3 industrial stocks for 2023

In the coming year, the best industrial stocks to buy will have the staying power to resist recessionary headwinds. If you’re looking for new opportunities in 2023, you’ve got to be a little excited about industrial stocks.

A down market stings today but buying stocks when they’re a little beaten down is the quickest way to get outsized returns. Because when the market starts to recover, beaten-down stocks will make up those losses and then some.

While the tech sector and many growth stocks are facing significant challenges, I like industrial stocks in this spot. As nations around the world continue to recover from the coronavirus pandemic, demand for many products is on the rise.

Nations are doubling down on creating as many manufacturing jobs as possible to not only keep unemployment down but to help drive the economy’s recovery. The best industrial stocks to buy recognise this.

Some of the stocks on this list aren’t household names, but my Portfolio Grader tool still gives them high marks. The Portfolio Grader evaluates stocks based on their earnings history, analyst sentiment, buying momentum, performance and other qualitative measurements. Then it ranks the stocks on an “A” through “F” scale.

Here are seven of the best industrial stocks to buy that are getting good marks with the Portfolio Grader now.

The Andersons (ANDE)

The Andersons Inc. (ANDE) Clymers Ethanol Plant located in the Cass County Agri Business Park
Source: Lost Shoe Studios / Shutterstock.com

Headquartered in Ohio, The Andersons (NASDAQ:ANDE) is an agricultural business that also has its tentacles in commodity merchandising, renewables, and plant nutrients. That’s a lucrative place to be right now, particularly considering the impact of Russia’s invasion of Ukraine, which is a major wheat exporter.

The Andersons got its start in the 1940s with an emphasis on grain transportation and storage. It’s since expanded into retail, fertilizer blending and corn milling.

By the time it went public in the 1990s, The Andersons expanded its portfolio to include rail leasing and railcar repair, as well as grain and liquid storage. It shuttered its retail stores in 2017 but still expects to bring in full-year revenue of more than $15 billion this year.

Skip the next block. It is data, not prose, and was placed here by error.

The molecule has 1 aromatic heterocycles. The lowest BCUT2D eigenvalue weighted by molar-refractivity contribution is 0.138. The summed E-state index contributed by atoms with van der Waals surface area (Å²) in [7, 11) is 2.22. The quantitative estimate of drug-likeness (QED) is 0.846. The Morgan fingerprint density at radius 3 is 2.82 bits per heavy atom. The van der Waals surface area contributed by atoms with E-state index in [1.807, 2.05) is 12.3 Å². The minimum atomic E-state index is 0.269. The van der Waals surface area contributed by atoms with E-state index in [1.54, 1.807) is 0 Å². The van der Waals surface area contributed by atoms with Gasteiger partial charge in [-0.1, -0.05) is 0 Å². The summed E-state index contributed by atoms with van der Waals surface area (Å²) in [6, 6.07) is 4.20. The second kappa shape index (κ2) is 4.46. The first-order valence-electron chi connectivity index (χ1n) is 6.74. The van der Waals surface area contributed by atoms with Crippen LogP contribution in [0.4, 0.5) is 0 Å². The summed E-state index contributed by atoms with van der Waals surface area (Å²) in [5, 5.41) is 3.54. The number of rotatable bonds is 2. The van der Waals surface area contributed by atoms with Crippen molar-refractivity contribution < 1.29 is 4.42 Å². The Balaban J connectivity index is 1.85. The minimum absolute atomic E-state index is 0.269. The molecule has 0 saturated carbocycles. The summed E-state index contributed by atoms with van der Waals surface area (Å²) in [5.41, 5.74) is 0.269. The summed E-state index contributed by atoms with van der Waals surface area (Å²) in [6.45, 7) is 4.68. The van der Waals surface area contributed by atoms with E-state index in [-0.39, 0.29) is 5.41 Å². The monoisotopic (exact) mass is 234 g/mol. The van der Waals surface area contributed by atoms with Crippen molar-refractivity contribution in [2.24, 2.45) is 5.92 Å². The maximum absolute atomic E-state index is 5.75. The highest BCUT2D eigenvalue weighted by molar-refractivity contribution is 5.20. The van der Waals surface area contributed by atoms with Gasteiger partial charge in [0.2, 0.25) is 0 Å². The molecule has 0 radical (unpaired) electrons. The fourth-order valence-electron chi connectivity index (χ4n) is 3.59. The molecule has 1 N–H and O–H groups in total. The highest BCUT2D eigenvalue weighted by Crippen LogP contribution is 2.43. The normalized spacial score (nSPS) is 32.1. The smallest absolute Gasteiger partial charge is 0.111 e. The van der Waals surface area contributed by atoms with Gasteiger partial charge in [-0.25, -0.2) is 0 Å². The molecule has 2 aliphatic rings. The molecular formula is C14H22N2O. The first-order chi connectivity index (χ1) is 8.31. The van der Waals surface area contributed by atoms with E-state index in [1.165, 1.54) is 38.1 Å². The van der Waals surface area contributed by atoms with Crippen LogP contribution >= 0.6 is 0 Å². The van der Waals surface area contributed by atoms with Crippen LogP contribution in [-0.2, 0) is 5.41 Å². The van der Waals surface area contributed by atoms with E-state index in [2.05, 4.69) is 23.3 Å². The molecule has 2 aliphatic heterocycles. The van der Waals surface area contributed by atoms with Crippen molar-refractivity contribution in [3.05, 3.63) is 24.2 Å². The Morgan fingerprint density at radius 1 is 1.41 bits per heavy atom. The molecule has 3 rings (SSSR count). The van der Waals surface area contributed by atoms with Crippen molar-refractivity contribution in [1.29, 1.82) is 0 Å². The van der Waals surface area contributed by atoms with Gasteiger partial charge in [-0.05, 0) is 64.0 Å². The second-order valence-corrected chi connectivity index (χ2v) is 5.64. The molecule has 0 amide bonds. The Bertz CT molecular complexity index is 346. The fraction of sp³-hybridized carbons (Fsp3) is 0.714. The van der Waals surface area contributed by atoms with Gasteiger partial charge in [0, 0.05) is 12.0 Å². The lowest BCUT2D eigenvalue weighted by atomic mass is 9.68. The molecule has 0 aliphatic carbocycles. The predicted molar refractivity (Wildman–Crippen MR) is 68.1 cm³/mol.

Third quarter revenue of $4.22 billion far outpaced analysts’ expectations for $3.31 billion. Earnings of 50 cents per share was 13 cents better than the experts predicted.

Bunge (BG)

A Photo of a blue sign in an industrial campus showing the Bunge (BG) logo.
Source: JHVEPhoto/ShutterStock.com

Bunge (NYSE:BG) traces its roots across the Atlantic to Amsterdam. The company handles the processing and transportation of vegetable oil, as well as grain elevator, milling wheat, corn and rice, and bio-energy production.

The company is continuing to make headway in growing its plant-based protein business to meet the needs of companies that are producing plant-based burgers and other foods.

In December, it announced plans to invest $550 million for a new facility in Morristown, Indiana, to help keep up with the demand. While this is a segment that has seen its share of problems lately, plant-based diets are still popular and should be a successful business for Bunge.

Revenue for the third quarter was $292.27 million, which was a 41% increase from a year ago.

Greif Inc. (GEF)

A photograph of the inside of a factory showing machinery and conveyer belts representing AIMC Stock.
Source: Roman Zaiets/ShutterStock.com

Based in Ohio, Greif (NYSE:GEF) is a packaging company – its products include steel drums, fiber containers, adhesives for cardboard and cartons, corrugated sheets and more. It’s not a sexy business, but it’s an indispensable one, particularly if you are a manufacturer.

Greif continues to be in growth mode, completing in December its $300 million acquisition of Lee Container Corp., which makes high-performance barrier and conventional blow-molded containers.

The purchase should help Greif’s bottom line. Fiscal Q4 revenue of $1.5 billion was down more than 5% from a year ago, and missed analysts’ estimates by 5.6%.

However, Greif is attractively priced with a price-earnings ratio of less than 11 and a price-sales ratio of 0.5.

Originally published on InvestorPlace.com